Crop specialists recently cautioned farmers about spraying fungicides on drought-stressed crops. Since disease pressure tends to be more problematic in wet and humid environments, which has been mostly absent in many growing areas, fungicides may not be needed as plants mature.

"I would probably be targeting (corn) fields that are showing less moisture stress," Jeff Coulter, University of Minnesota professor and Extension agronomist, said during a webinar late last month.

As for soybeans, University of Minnesota Extension Agronomist Seth Naeve said fungicides won't protect plants from drought stress. He recommended farmers hold off spraying unless disease pressure warrants, which is unlikely at this time.

"There's no reason to put money into a fungicide if we're not going to have fungi in the canopy," Naeve said during the webinar.

If you want to compare how different fungicide and insecticide programs affect your bottom line, the University of Nebraska provides a 2021 agricultural budget calculator that can be customized to your farm. You can find it at….

Drought conditions across the Northern Plains and northern Midwest are likely to worsen this summer as hot and dry conditions persist, according to DTN Ag Meteorologist John Baranick.

The DTN forecast calls for above-normal temperatures in July and August. Drier-than-normal conditions are expected in July for the Central and Southern Plains and upper Midwest. Better precipitation chances are forecasted across the Eastern Corn Belt. In August, below-normal precipitation is predicted across nearly all major crop areas.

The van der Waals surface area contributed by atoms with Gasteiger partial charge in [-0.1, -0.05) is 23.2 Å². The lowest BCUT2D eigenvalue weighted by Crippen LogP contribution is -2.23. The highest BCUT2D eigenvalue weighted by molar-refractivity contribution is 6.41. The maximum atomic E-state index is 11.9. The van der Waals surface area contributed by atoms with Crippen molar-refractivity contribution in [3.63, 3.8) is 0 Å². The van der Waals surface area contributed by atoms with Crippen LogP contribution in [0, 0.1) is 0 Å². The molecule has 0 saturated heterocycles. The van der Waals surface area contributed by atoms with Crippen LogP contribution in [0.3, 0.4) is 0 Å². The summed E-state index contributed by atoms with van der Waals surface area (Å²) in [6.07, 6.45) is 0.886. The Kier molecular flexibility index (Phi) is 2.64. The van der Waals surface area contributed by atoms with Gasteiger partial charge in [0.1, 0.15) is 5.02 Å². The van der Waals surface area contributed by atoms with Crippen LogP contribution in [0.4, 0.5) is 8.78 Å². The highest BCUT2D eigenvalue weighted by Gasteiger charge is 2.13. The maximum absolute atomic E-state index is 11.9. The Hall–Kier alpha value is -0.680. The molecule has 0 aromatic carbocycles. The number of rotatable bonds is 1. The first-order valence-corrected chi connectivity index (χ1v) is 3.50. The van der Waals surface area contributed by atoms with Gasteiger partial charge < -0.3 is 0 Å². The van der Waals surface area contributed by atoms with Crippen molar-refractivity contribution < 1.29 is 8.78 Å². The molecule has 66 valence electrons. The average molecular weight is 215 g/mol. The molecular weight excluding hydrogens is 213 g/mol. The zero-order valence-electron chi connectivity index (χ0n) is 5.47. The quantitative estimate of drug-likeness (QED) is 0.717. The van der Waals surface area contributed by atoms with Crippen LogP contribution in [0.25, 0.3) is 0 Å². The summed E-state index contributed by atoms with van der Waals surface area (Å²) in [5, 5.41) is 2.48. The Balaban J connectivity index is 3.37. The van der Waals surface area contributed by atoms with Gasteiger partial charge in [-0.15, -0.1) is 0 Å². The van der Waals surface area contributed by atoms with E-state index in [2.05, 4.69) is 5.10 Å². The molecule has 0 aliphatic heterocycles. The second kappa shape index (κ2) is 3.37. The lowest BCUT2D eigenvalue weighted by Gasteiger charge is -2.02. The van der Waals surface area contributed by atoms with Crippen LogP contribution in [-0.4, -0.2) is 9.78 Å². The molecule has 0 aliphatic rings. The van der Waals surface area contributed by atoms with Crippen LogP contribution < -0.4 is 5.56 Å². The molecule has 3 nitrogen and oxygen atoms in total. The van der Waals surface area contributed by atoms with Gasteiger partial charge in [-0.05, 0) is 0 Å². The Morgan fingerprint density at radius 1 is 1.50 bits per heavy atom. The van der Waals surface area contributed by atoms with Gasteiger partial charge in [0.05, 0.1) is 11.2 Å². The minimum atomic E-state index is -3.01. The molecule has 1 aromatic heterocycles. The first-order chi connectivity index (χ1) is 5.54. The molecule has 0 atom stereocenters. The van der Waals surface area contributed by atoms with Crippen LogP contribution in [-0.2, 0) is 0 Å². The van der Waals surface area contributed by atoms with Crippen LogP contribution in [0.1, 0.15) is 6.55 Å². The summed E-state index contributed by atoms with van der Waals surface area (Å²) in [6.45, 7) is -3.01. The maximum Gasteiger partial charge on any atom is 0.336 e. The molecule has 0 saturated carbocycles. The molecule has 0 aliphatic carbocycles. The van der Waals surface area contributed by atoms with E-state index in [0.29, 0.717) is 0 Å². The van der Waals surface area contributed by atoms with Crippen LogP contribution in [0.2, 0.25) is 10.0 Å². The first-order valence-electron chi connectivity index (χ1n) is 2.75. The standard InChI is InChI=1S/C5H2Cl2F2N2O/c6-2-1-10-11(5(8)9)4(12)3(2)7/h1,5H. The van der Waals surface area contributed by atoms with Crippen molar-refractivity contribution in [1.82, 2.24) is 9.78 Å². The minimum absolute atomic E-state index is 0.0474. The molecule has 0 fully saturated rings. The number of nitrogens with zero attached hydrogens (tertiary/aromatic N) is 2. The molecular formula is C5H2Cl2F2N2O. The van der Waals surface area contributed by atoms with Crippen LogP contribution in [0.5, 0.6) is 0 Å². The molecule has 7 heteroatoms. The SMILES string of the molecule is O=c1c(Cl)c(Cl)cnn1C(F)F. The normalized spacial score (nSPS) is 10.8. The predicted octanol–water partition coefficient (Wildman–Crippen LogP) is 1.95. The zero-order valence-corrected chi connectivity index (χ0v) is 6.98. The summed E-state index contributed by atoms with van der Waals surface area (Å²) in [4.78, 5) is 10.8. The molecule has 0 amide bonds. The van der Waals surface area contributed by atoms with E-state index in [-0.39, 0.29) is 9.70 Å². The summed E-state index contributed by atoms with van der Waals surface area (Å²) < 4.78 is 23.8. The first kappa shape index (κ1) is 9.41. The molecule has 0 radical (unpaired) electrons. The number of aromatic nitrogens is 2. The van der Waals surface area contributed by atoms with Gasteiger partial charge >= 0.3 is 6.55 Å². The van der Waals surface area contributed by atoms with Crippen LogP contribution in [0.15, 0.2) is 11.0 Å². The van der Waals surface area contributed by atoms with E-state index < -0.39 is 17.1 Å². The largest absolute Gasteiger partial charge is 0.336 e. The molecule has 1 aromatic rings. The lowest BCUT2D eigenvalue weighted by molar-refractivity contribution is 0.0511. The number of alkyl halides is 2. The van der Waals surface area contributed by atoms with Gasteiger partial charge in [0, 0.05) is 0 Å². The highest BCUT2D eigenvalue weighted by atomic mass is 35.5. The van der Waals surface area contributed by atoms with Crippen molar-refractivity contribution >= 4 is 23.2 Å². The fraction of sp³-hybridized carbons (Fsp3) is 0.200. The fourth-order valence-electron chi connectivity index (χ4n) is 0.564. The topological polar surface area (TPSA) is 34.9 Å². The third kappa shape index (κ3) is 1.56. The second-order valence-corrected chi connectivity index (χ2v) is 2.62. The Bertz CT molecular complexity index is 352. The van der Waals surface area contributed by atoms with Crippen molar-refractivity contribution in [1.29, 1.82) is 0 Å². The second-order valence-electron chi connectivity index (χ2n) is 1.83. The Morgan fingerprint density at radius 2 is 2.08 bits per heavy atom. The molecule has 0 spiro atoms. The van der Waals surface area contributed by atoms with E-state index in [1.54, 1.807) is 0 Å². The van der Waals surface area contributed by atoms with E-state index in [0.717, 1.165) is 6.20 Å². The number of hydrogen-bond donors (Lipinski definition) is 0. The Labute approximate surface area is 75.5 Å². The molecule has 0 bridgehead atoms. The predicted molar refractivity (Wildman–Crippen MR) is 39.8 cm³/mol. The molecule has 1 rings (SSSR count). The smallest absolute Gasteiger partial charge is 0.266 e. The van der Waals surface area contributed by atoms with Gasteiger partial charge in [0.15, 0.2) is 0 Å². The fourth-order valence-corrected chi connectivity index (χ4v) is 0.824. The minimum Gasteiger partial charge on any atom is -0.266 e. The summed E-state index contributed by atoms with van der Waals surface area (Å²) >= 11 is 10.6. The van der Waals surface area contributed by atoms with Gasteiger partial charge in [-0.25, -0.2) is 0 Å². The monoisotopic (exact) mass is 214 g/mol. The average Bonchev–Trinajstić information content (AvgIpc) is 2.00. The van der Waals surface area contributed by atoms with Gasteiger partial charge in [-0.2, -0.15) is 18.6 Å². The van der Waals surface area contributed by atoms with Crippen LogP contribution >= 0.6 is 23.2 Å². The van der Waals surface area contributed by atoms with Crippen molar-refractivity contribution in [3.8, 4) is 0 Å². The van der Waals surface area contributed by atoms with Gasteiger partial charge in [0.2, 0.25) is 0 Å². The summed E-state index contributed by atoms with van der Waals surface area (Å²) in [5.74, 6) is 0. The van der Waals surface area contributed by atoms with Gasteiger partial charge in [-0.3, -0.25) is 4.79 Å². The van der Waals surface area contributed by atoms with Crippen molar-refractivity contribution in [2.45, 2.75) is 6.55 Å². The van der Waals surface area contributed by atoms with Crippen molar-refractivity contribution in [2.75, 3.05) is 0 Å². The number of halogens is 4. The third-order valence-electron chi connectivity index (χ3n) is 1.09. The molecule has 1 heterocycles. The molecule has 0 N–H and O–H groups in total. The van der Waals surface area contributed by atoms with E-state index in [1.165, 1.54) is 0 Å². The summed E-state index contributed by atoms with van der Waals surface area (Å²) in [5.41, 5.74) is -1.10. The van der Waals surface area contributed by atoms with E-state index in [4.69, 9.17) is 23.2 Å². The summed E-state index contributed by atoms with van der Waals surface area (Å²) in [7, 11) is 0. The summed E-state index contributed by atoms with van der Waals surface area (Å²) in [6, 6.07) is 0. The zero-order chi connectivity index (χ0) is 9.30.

"This will likely put pressure on growers across most of the country's main growing regions on how to maximize their profits in adverse conditions," Baranick said. "That is not to say that all areas will see adverse conditions for the rest of the growing season. There will undoubtedly be areas that are more fortunate with regards to precipitation timing and amounts. But those producers are likely to be rarer than those that face harsher conditions."


Mark Licht, an Iowa State University Extension cropping systems agronomist, highlighted several steps farmers can take to preserve and increase yields:

-- Scout fields for pests, disease and signs of nutrient deficiencies. Tissue testing can pinpoint the latter.

-- Consider high-clearance sprayers or airplanes to apply crop protection products and rescue-applications of nitrogen on corn if necessary.

-- Disease pressure is usually lower in warm and dry conditions. However, southern corn rust is one disease that can thrive in these conditions. He also suggested keeping an eye out for northern corn leaf blight, grey leaf spot and other pathogens.

-- Spider mites like dry, warm weather. The pests could be more problematic in corn and soybeans this year.

"Not all pesticides actively work on spider mites, so keep an eye on labels," Licht said. "The decision to spray fungicides is easier with high commodity prices. But you need conditions that are conducive to have diseases present to get a return or benefit."

Licht said higher prices also puts a priority on preventing harvest losses. Smaller corn ears are possible this year since many plants were determining ear size in mid-June when rain was scarce.

Combine settings are different for ears that are 18 to 20 rows around compared to 10 and 12 rows around, Licht said.

"We want to make sure whatever grain that is produced is captured by the combine," he added.

Matthew Wilde can be reached at

Follow him on Twitter @progressivwilde

Matt Wilde